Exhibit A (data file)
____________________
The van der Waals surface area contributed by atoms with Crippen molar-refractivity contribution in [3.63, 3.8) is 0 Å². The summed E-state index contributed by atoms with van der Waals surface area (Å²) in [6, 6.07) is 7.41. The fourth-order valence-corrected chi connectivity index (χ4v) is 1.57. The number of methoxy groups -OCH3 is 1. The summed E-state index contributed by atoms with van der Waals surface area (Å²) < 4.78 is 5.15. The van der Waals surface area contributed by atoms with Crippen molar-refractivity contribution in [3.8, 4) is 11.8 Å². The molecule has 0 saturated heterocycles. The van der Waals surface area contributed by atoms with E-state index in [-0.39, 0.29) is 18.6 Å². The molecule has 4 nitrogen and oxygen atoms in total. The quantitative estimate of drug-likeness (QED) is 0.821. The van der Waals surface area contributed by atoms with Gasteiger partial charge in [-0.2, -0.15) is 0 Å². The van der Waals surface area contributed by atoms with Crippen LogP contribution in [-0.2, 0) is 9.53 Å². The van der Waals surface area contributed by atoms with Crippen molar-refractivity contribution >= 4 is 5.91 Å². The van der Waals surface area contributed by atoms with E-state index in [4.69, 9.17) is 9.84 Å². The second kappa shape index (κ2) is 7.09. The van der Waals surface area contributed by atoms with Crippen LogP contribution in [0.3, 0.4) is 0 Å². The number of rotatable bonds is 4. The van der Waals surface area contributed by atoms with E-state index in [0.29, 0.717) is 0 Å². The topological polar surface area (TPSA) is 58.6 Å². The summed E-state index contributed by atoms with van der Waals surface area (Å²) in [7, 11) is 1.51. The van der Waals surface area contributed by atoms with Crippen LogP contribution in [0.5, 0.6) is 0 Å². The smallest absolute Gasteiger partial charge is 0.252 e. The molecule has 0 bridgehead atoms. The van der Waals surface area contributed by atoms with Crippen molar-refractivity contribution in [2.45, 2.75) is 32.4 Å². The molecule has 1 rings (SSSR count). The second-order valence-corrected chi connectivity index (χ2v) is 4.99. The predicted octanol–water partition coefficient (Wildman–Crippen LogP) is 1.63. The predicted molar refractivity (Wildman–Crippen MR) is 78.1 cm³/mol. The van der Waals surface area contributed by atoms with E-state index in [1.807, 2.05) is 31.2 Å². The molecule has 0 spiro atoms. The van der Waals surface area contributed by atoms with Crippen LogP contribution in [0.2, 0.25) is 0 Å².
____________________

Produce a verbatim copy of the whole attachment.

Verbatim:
The van der Waals surface area contributed by atoms with Crippen molar-refractivity contribution in [3.63, 3.8) is 0 Å². The summed E-state index contributed by atoms with van der Waals surface area (Å²) in [6, 6.07) is 7.41. The fourth-order valence-corrected chi connectivity index (χ4v) is 1.57. The number of methoxy groups -OCH3 is 1. The summed E-state index contributed by atoms with van der Waals surface area (Å²) < 4.78 is 5.15. The van der Waals surface area contributed by atoms with Crippen molar-refractivity contribution in [3.8, 4) is 11.8 Å². The molecule has 0 saturated heterocycles. The van der Waals surface area contributed by atoms with E-state index in [-0.39, 0.29) is 18.6 Å². The molecule has 4 nitrogen and oxygen atoms in total. The quantitative estimate of drug-likeness (QED) is 0.821. The van der Waals surface area contributed by atoms with Gasteiger partial charge in [-0.2, -0.15) is 0 Å². The van der Waals surface area contributed by atoms with Crippen LogP contribution in [-0.2, 0) is 9.53 Å². The van der Waals surface area contributed by atoms with Crippen molar-refractivity contribution >= 4 is 5.91 Å². The van der Waals surface area contributed by atoms with E-state index in [4.69, 9.17) is 9.84 Å². The second kappa shape index (κ2) is 7.09. The van der Waals surface area contributed by atoms with Crippen LogP contribution in [0.3, 0.4) is 0 Å². The number of rotatable bonds is 4. The van der Waals surface area contributed by atoms with E-state index in [0.29, 0.717) is 0 Å². The topological polar surface area (TPSA) is 58.6 Å². The summed E-state index contributed by atoms with van der Waals surface area (Å²) in [7, 11) is 1.51. The van der Waals surface area contributed by atoms with Crippen LogP contribution in [0.5, 0.6) is 0 Å². The smallest absolute Gasteiger partial charge is 0.252 e. The molecule has 0 bridgehead atoms. The van der Waals surface area contributed by atoms with Crippen molar-refractivity contribution in [2.45, 2.75) is 32.4 Å². The molecule has 1 rings (SSSR count). The second-order valence-corrected chi connectivity index (χ2v) is 4.99. The predicted octanol–water partition coefficient (Wildman–Crippen LogP) is 1.63. The predicted molar refractivity (Wildman–Crippen MR) is 78.1 cm³/mol. The van der Waals surface area contributed by atoms with E-state index in [1.807, 2.05) is 31.2 Å². The molecule has 0 spiro atoms. The van der Waals surface area contributed by atoms with Crippen LogP contribution in [0.2, 0.25) is 0 Å².